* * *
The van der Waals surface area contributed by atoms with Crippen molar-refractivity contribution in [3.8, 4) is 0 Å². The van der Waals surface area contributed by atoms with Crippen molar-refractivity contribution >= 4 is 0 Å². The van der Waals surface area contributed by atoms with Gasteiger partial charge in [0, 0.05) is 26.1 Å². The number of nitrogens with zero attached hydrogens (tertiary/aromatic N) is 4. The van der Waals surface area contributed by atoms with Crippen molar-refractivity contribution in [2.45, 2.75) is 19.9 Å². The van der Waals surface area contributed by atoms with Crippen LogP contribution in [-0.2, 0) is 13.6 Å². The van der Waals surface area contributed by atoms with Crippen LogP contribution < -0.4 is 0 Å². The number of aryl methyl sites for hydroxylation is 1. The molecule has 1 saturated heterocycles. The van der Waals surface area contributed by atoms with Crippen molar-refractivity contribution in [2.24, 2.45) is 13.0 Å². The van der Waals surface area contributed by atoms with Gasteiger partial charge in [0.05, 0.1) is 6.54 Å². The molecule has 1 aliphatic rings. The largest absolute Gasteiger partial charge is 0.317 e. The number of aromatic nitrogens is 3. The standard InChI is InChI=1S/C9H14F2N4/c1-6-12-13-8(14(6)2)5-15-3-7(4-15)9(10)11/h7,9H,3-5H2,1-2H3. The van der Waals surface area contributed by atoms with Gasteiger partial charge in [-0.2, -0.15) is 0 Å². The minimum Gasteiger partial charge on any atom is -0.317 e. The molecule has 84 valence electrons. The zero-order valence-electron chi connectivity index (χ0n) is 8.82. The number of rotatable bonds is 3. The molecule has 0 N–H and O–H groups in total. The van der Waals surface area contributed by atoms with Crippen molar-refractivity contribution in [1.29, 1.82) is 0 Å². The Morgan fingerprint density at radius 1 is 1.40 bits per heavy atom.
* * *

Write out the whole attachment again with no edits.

The van der Waals surface area contributed by atoms with Crippen molar-refractivity contribution in [3.8, 4) is 0 Å². The van der Waals surface area contributed by atoms with Crippen molar-refractivity contribution >= 4 is 0 Å². The van der Waals surface area contributed by atoms with Gasteiger partial charge in [0, 0.05) is 26.1 Å². The number of nitrogens with zero attached hydrogens (tertiary/aromatic N) is 4. The van der Waals surface area contributed by atoms with Crippen molar-refractivity contribution in [2.45, 2.75) is 19.9 Å². The van der Waals surface area contributed by atoms with Crippen LogP contribution in [-0.2, 0) is 13.6 Å². The van der Waals surface area contributed by atoms with Crippen LogP contribution < -0.4 is 0 Å². The number of aryl methyl sites for hydroxylation is 1. The molecule has 1 saturated heterocycles. The van der Waals surface area contributed by atoms with Crippen molar-refractivity contribution in [2.24, 2.45) is 13.0 Å². The van der Waals surface area contributed by atoms with Gasteiger partial charge in [0.05, 0.1) is 6.54 Å². The molecule has 1 aliphatic rings. The largest absolute Gasteiger partial charge is 0.317 e. The number of aromatic nitrogens is 3. The standard InChI is InChI=1S/C9H14F2N4/c1-6-12-13-8(14(6)2)5-15-3-7(4-15)9(10)11/h7,9H,3-5H2,1-2H3. The van der Waals surface area contributed by atoms with Gasteiger partial charge in [-0.2, -0.15) is 0 Å². The minimum Gasteiger partial charge on any atom is -0.317 e. The molecule has 84 valence electrons. The zero-order valence-electron chi connectivity index (χ0n) is 8.82. The number of rotatable bonds is 3. The molecule has 0 N–H and O–H groups in total. The van der Waals surface area contributed by atoms with Crippen molar-refractivity contribution in [1.29, 1.82) is 0 Å². The Morgan fingerprint density at radius 1 is 1.40 bits per heavy atom.